Last Updated May 20, 2011 9:11 PM EDT
We'd probably all take the money, but some of us would have more regrets than others -- an insight that can help you figure out whether you're in something approaching the right job now.
A reader wrote me that he'd never found anything he really loved that someone would pay him for. He sent me a few examples of things he enjoyed doing with his time -- running half-marathons slowly, playing golf decently and riding sport bikes -- but the job pickings for these skills were slim.
Which is true. But that doesn't mean that no one will pay you for any of those skills, or that it's impossible to make a living by doing those activities with your time.
Take running slowly. Long-time Runner's World columnist John "The Penguinâ€ Bingham (currently writing at Competitor magazine) has made his name talking about running in the back of the pack. Now, he gives speeches and sells books about this topic. All of which involve money.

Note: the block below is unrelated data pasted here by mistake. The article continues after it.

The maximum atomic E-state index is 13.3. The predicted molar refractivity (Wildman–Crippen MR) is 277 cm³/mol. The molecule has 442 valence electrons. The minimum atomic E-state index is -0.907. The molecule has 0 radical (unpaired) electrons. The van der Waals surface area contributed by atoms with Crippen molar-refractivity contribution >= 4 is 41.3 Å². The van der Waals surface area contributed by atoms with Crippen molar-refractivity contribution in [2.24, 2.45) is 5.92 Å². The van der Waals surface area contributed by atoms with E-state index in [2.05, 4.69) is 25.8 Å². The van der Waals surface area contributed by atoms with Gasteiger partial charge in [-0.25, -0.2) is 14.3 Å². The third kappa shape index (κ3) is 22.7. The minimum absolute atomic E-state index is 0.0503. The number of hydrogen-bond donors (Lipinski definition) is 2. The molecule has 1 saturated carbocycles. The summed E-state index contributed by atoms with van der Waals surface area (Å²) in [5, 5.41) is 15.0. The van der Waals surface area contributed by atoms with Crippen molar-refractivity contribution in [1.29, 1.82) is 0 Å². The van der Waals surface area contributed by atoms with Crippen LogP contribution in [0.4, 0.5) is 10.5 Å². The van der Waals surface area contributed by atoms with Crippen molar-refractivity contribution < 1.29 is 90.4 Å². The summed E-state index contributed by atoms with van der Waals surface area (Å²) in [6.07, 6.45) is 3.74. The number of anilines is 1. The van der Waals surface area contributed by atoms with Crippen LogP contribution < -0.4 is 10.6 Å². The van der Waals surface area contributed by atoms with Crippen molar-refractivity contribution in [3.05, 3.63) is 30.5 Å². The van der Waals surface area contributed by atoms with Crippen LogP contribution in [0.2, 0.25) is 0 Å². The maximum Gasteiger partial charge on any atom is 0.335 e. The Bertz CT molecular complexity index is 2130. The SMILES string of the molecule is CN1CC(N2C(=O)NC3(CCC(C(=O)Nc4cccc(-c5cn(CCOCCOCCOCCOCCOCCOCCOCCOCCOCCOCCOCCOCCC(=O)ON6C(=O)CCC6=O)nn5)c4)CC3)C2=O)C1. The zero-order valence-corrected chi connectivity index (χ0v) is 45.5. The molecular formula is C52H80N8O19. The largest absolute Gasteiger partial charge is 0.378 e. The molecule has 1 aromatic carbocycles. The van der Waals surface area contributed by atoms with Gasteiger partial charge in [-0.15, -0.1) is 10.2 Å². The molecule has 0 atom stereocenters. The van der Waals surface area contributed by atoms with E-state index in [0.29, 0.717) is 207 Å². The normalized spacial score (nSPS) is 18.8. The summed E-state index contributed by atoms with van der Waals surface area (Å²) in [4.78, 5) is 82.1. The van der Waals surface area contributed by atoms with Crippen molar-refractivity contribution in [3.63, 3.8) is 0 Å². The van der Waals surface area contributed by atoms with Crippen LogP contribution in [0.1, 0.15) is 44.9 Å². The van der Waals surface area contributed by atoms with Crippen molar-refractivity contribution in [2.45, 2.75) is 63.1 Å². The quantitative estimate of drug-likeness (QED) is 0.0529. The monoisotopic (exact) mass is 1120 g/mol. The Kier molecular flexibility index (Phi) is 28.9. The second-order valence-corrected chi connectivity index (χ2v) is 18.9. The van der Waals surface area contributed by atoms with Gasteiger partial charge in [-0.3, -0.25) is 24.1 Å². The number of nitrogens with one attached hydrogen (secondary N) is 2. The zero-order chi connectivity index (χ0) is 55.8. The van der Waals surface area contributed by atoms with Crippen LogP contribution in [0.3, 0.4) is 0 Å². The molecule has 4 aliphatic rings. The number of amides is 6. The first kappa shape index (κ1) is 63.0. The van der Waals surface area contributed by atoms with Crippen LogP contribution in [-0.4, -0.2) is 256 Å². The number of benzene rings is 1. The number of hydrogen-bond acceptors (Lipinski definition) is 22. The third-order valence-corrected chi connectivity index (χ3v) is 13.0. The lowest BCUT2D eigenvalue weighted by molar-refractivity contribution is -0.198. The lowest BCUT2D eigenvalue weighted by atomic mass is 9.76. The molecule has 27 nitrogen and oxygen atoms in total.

Or let's think about golf and sport bikes. I could easily imagine a website that offered no-holds barred product reviews on sports equipment. As the blog founder, you'd get to test the sports equipment, playing whatever recreational sports struck your fancy to cover. Of course, building up such a blog readership to the point of profitability would take time and effort, but plenty of sports equipment companies and those who make related products might be up for advertising once the readership grew.
Neither of these careers is as straightforward as earning six figures plus benefits in marketing. They require being entrepreneurial, and stomaching a lot of risk. Some people have lives where that's a possibility, and others have family situations that require them to produce a solid paycheck every 2 weeks without fail. But the good thing about writing about careers for years is that I'll never say never. I once interviewed a man who made a living building sandcastles. He created elaborate ones as part of installations at malls, store openings, corporate events, etc. Just because what you love to do is impractical doesn't mean it's impossible. Those are very different words, and very different ways of looking at the world.
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